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Christians in the Muslim World

For the Small Flock a Possible Mission. Perhaps

Towards the assembly of bishops for the Middle East. The theme chosen points to the fundamental problem of the Church in a region that is characterised by bitter and deep conflict. On the one hand, divisions and, on the other, emigration: the very presence of Christians in their original homeland is at stake.

This article was published in Oasis 11. Read the table of contents

Last update: 2019-06-19 14:45:26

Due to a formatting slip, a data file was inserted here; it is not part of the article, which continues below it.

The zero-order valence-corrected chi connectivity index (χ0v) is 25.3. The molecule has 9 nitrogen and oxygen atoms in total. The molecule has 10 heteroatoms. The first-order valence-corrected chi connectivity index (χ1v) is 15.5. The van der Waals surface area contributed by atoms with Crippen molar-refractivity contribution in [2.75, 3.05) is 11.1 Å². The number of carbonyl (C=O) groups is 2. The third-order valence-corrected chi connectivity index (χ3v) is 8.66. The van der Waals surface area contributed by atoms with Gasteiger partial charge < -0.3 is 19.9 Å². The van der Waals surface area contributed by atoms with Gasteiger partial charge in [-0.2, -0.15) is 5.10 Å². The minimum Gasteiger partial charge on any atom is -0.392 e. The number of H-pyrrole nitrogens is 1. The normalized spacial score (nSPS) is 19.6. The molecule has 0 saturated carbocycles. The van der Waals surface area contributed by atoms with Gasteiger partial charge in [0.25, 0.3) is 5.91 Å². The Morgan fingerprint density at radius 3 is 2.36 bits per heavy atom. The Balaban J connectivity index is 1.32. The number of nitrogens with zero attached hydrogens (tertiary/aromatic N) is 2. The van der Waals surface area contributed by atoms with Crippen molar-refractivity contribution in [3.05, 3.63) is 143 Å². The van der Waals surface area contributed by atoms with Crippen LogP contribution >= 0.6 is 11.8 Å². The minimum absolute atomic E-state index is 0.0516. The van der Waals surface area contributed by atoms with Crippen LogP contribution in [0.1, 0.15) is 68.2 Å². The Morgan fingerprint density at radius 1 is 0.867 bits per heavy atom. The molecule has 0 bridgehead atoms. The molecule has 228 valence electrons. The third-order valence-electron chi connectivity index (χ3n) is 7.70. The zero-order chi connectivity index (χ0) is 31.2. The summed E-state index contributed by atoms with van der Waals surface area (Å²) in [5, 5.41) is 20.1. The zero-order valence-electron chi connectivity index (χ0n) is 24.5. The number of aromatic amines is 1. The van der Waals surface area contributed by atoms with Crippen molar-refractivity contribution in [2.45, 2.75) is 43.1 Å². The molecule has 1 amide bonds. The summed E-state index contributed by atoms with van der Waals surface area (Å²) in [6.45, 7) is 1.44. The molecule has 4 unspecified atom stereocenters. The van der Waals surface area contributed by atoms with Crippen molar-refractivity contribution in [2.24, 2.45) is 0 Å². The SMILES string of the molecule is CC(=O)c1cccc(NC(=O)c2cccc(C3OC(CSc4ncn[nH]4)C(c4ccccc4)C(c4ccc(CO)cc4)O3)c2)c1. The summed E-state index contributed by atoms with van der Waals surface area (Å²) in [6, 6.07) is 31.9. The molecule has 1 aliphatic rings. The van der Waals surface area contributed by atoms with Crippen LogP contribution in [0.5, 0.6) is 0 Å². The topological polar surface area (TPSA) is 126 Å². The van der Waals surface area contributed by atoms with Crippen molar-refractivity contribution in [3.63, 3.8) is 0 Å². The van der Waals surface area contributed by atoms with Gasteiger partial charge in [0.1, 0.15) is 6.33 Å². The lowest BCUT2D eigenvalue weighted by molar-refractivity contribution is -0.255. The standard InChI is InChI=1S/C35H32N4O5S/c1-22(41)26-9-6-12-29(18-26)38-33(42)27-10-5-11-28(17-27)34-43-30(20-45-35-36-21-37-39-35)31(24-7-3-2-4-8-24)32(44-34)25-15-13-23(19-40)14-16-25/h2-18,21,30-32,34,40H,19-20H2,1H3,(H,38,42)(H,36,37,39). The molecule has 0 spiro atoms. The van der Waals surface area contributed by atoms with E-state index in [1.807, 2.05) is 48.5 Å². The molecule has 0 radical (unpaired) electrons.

The initiative for a special Synod for the Middle East came from the Iraqi Chaldean ­Bishop of Kerkuk, Louis Sako. He contacted the ­other bishops of the region seeking their support. In January 2009 Bishop Sako presented the request to the Holy Father. On September 19, 2009, Pope Benedict XVI met the Catholic Patriarchs in Castel Gandolfo and made the following announcement: “I would like to take this opportunity to announce the special Assembly of the Synod dedicated to the Middle East, convened by me from the 10th to the 24th of October 2010, and the theme shall be ‘The Catholic Church in the Middle East: Communion and Testimony. The multitude of those who believed were of one heart and soul’ [Acts 4:32].” Immediately after the announcement a Pre-Synodal Council was constituted. Its second meeting was held in Rome on November 24-25, 2009, after which the draft for the final version of the Lineamenta was prepared. The statement of the Holy See’s Press Office after the meeting said: ‘Participants at the meeting have paid great attention to the deepening of communion in the Catholic Church and, in particular, in and between the Patriarchal Churches and the Latin Patriarchate of Jerusalem, as well as in the Bishops’ Conferences of Middle East countries. It is extremely important to favour communion, which is real, although not yet full, with ­other Churches and ecclesial communities.’ The Lineamenta finally were officially presented on January 19, 2010, in Arabic, French, English, and Italian. Although the ‘Middle East’ has never been clearly defined, we generally use the term for the countries of the ‘Fertile Crescent’ (Palestine, Israel, Lebanon, Jordan, Syria, Iraq), the Arabian Peninsula (Bahrain, Kuwait, Oman, Qatar, Saudi Arabia, the United Arab Emirates, the Yemen), and Egypt, Cyprus and Iran. Very often Turkey is also included. The complexity of the Catholic Church in the region is already visible in the composition of the Pre-Synodal Council made up of seven Patriarchs, representing the six Patriarchal Churches and the Latin Patriarch of Jerusalem, as well as two Presidents from episcopal conferences. The six (non-Latin) Patriarchates are the Coptic, Greek-Melkite, Maronite, Syrian, Armenian, and Chaldean Patriarchates. The theme of the Synod ‘Communion and Witness’ indirectly reveals the basic problem of the region: The communion and the witness of the Catholic Churches are seriously tested in an environment of deep political, social, and religious conflicts. In fact, the first chapter of the Lineamenta entitled ‘The Catholic Church in the Middle East’ speaks very openly about the problems the Christians of the region have to address, and the whole responsibility for which they cannot simply pass to others. The divisions and conflicts among the Christians during a long history were very often anything but witness to ‘Communion and Witness’ and can be seen as one of the reasons why Islam was able to spread so powerfully what were almost completely Christian regions. In recent history, because of economic problems and political and religious discrimination in many countries of the Middle East, Christians have tended to emigrate. This means that in the end the presence of the Christians in their original homelands is at stake. Obviously, such developments affect the whole Church and become a real concern to the region’s leaders. The Lineamenta begin with the rich tradition of Christianity in the Middle East, expressed in a diversity of traditions. This ‘Unity in Diversity,’ however, was, and still is, more a pious desire than a reality, and few can deny that very often diversity clearly prevails over unity. The jealous insistence on individual qualities had, and still has, its heavy price: tribalism and sectarian thinking too often darken the light of a true Catholic understanding of our traditions. That the Churches of the Middle East have survived despite many internal divisions and despite the victory of Islam is a miracle, and has certainly to do with the deep faith and the suffering of innumerable Christians who are unknown but who stand for the continuity of authentic evangelical witness. This document gives a clear diagnosis of the present situation in which Christians – and not only Catholics – are facing enormous challenges. There are the well-known political conflicts in the region that lead to social unrest and to a climate of anger and mistrust. Very often Christians are among the first to be the victims of retaliation and vengeance, and therefore they are inclined to leave their country if the pressure becomes too much. Emigration weakens their presence and makes the life of the Churches even more difficult. On the other hand, there is a remarkable migration from other parts of the world to the region, especially to those countries where manpower of every kind is highly needed. This is particularly the case in the Gulf where millions of foreigners from Asia, the other countries of the Middle East and from the rest of the world are working in almost all sectors of the economy. Among these millions we find numerous Christians from all over the world and also, therefore, Catholics of all traditions (‘rites’). Because of emigration from countries due to internal political and social insecurity and a critical standard of security, especially for Christians, and the migration of Christians from all over the world to the economically fast-developing countries of the Gulf, we have the following embarrassing situation: on the one hand, many old traditional Churches – some in union with the Bishop of Rome, most of them not – on the same territory along a belt from Egypt to Iraq, with fewer and fewer faithful, but heavy structures, and, on the other hand, a young, vibrant Church made up of faithful of more than 100 nationalities with their respective traditions, but with weak structures because of the limited freedom that exists in most of the Gulf countries A Part of the Problem It is understandable that the various ­Churches, weakening in their homelands, have a growing interest in those of their members who either emigrated for good or are temporarily working abroad. However, the lack of full religious freedom and freedom of worship very often makes it difficult or even impossible to establish the necessary structures for all the Church traditions. Many of the migrants are taking with them the traumas of the experience of war or the marks of the political, tribal, and religious tensions of their countries of origin. Too often even the Catholic bishops of the different Church traditions are not aware of the fact, or even deny, that giving particular traditions priority over unity is part of the problem and not the solution. It is a matter of fact that the more the voice and the appearance of the Church is polyphone and polychrome, the weaker becomes her witness and her position as regards the surrounding Muslim majority which has the political, religious, social, and economic power. The theme of the Synod ‘Communion and Witness’ is really a challenge! Without any doubt, the Church has to learn better that deposited in the different ancient Church traditions of the Middle East are treasures too often ill-known, or even unknown, by the majority of Christians in the other parts of the world. The Synod will be an opportunity to make present to the whole Catholic Church the riches of the different Churches with their respective histories and theologies, spiritualities and legal traditions. Very often, the Western Church tradition was, and is, still fixed on its own powerful and successful story, unaware of the particular values and the rights of its oriental sister Churches. Alongside theological and spiritual originality, there is also the store of a long experience of Islam. This experience can undoubtedly be helpful to Churches in other parts of the world for which this challenge is new. The Churches of the Middle East can help to overcome prejudices but also to prevent others from being too naïve, both in facing Islam and in idealizing the polymorphism of Churches in an environment which is very often rather hostile. It is understandable that the interest of the Synod itself, and of those who are watching it, will be focused on those countries and Churches which are struggling in particular: the Christians in Palestine, in Iraq, in Egypt, and similar situations. The Catholic Church as a whole cannot remain indifferent to the dramas that are going on in these regions, whether the victims are Catholic or Christians of other denominations. Their common baptism unites them all as true children of the same Father even if they may be in partial dissent over many particular aspects of the teaching and discipline of their respective communities. ‘Communion and Witness’ are burning issues if Christianity wants to survive in the region. The Lineamenta speak in two short paragraphs (28 and 29) about ‘the immigration of Christians to the Middle East from the world over’. The text seems to have in mind mainly the situation of the Levant and not so much of the Arabian Peninsula where I live. Going through the different texts and statements issued since the announcement of the Synod about the Middle East, it seems rather that the Gulf countries (except Iraq, which has old Christian traditions) are neither the focus nor of particular interest. However, it is a matter of fact that in the Gulf there exists a vital ‘pilgrim Church’ of migrants organized into two Apostolic Vicariates (Arabia and Kuwait). The total number of Catholics may be close to, if not greater than, the number of Catholics in all the other countries of the ­Middle East. However, because of the absence of true freedom of religion and full freedom of worship, and because of the non-existence of a local Catholic community, this Church ­never attracted the particular attention of the other Churches until they realized that these migrants could be the object of pastoral and – sometimes even more important – ­economic interest for their country of origin. In order to maintain the unity of the Catholics in the countries of the two Vicariates in the Gulf (i.e. Bahrain, Kuwait, Oman, Qatar, Saudi Arabia, the United Arab Emirates and the Yemen), the Holy See has decided that on this territory the Vicar Apostolic is the only bearer of jurisdiction for all Catholics, to whatever tradition they may belong. The Vicars Apostolic are obliged to procure the personnel and means for the ­faithful of the various Catholic oriental Churches to celebrate the sacraments in their traditions insofar as the restrictions of religious freedom do not put severe limits to this goal. The Rescript ex audientia approved by Pope John Paul II (March 6, 2003) and confirmed by Pope Benedict XVI (April 6, 2006) therefore put an end to some conflicts and lack of clarity in this regard. However, the simple fact that the Patriarchs brought the issue up again on the occasion of the assembly in Castel Gandolfo (September 2009) shows that the decision of the Holy See has not yet found the acceptance of all the Catholic oriental Churches. What for outsiders might seem a power struggle among bishops is, in the reality of the Gulf, a question of survival. If the Catholic Church in this region should fragment into six, seven, or even more different jurisdictions on the same territory, an unhealthy competition for the limited number and space of places of worship would start, and lead to countless tensions, consuming the energy of the priests and faithful, and darkening the witness of unity and communion in a rather hostile environment. Unknown Freedoms In contrast to the countries of the Levant and Iraq, Christians in the Gulf countries of the Arabian Peninsula are almost exclusively foreigners without citizenship. This is also tue for the Arabic-speaking Catholics from countries with ancient Arabic-speaking Churches. As the Lineamenta show, the main attention of the Synod will be directed to the Arabic-speaking Churches of the Near East and will therefore reflect the variety of the Catholic oriental Churches, the Latin being numerically rather modest. In the Arabian Peninsula, however, the great majority of Catholics are of the Latin rite. Not having the advantage of a long historical presence in the area, they feel even more the consequences of the situation described in the Lineamenta (nr. 84) as follows: ‘Certain countries are Islamic States, where Shariah law is applied in both private and public life, including the lives of non-Muslims, which always constitutes discrimination and, therefore, a violation of a person’s human rights. Religious freedom and freedom of conscience are foreign to a Muslim mentality, which recognizes freedom of worship, but does not permit the profession of a religion other than Islam, still less the abandonment of Islam. With the rise of Islamism, incidents against Christians are increasing almost everywhere.’ Although the coming Synod will relate mainly to a geographically limited area with a relatively modest number of Christians, the challenges will be enormous. It will be essential that the main topic ‘Communion and Witness’ does not disappear in the face of the particular interests of bishops and in the permanent and still unresolved conflicts of the region that will draw the attention of the media. Numbers 87 and 88 of the Lineamenta give a good description of these challenges: ‘The reduced number of Christians in our region is a consequence of history. However, as a result of our actions as Christians, we can still improve the present and build for the future. Where, on the one hand, global politics will likely have an impact on a decision to stay in our countries or emigrate; on the ­other hand, accepting our vocation as Christians within and on behalf of our societies will be the paramount reason to remain and witness in our countries. At one and the same time, it is a question of politics and faith (87). ‘At present, this faith is fragile and perplexed. Our attitudes, including those of certain pastors, vary between fear and discouragement. This faith must mature and grow more trustful. We must make a firm decision for the future, which will be shaped by how we manage to treat others and forge alliances with people of good will in our society. We need a faith which becomes involved in the life of society, a faith which serves to remind the Christians of the Middle East of the inspirational words: “Do not be afraid, ­little flock!” [Lk 12:32]. You have a mission, you are to ­fulfill it and assist your Church and your country to grow and develop in peace, justice and equality for all citizens’ (88). The Churches of the Middle East need the fraternal and critical solidarity of the whole Catholic Church in order to get out of the vicious circle of the political struggles, on the one hand, and of the internal power struggles and jealousies, on the other, helping them to renew a true Christian and Catholic mentality and lifestyle which will be the best contribution to a healing of the wounds that have deeply affected the whole region. It will be a challenge for our faith, a faith able to remove mountains of hatred and to open the field to reconciliation and peace.